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Super soft Bridgestones for Hungary
Formula One competitors make a return to Bridgestone’s super soft compound Potenza for the Hungarian Grand Prix, where Bridgestone’s softest tire in the 2007 F1 tire range is paired with the soft compound for the tight, twisty and slippery 4.38 km track. It’s the 22nd running of the race known locally as Magyar Nagydíj, and appropriately enough all 22 cars in the field are equipped with Bridgestone Potenzas.

The track provides a very particular challenge for teams and drivers. It’s tight and twisty, which precludes sustained high speed running, but it also has something of a reputation as a car-breaker. The weather is always an important factor in any grand prix, with the importance of correct tire choice for the conditions illustrated perfectly by the European Grand Prix last time out. With part of Europe under flood conditions and part of Europe experiencing a heat wave, Hungary could be interesting, although advance predictions are showing hot and sunny conditions.

The track is very smooth, meaning the softest compounds are used, but the hot weather and graining- inducing nature of the track mean that tire management will be critical over the race weekend and particularly in the race. Last year’s Hungarian Grand Prix was affected by uncharacteristic rain. It was won by Honda Racing’s Jenson Button, who scored his first F1 race victory. Button won by over half a minute from McLaren Mercedes’ Pedro de la Rosa with BMW Sauber’s Nick Heidfeld coming third.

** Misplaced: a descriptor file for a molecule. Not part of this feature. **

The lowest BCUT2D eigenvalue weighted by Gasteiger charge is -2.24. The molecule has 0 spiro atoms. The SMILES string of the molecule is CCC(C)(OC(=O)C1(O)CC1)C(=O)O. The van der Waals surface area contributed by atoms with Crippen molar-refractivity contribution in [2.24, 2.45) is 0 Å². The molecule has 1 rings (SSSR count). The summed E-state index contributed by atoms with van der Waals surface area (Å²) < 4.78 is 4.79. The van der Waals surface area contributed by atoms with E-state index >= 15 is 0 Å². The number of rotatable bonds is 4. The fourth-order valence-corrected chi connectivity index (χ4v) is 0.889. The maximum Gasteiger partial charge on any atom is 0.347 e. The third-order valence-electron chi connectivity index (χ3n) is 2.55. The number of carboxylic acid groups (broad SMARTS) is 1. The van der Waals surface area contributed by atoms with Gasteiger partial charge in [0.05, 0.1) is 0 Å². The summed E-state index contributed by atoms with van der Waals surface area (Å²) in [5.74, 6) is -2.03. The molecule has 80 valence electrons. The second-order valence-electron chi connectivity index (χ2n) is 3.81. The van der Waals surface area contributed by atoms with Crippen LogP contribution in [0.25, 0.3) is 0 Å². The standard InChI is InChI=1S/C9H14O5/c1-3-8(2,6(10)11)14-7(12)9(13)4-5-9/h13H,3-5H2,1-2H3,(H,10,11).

So what challenges does the Hungaroring present for the tires?

“The smooth surface and the fact that the circuit is not used that often means it’s a low grip circuit so we will bring the softest compounds in our range to provide the required grip,” explained Kees van de Grint, Bridgestone Motorsport Head of Track Engineering Operations. “The circuit characteristics are very inviting for graining to be suffered on the tires, mainly on the front. Normally the temperatures in Budapest are quite high, which means a real challenge for the softer compounds. Qualifying position is crucial at this circuit. Overtaking is very difficult, so warm up and initial lap times are very important for the drivers. If you don’t start on the front row the chance of winning is slim, unless you come up with a very clever strategy. Qualifying performance and thereafter, tire management, are the key factors here.”

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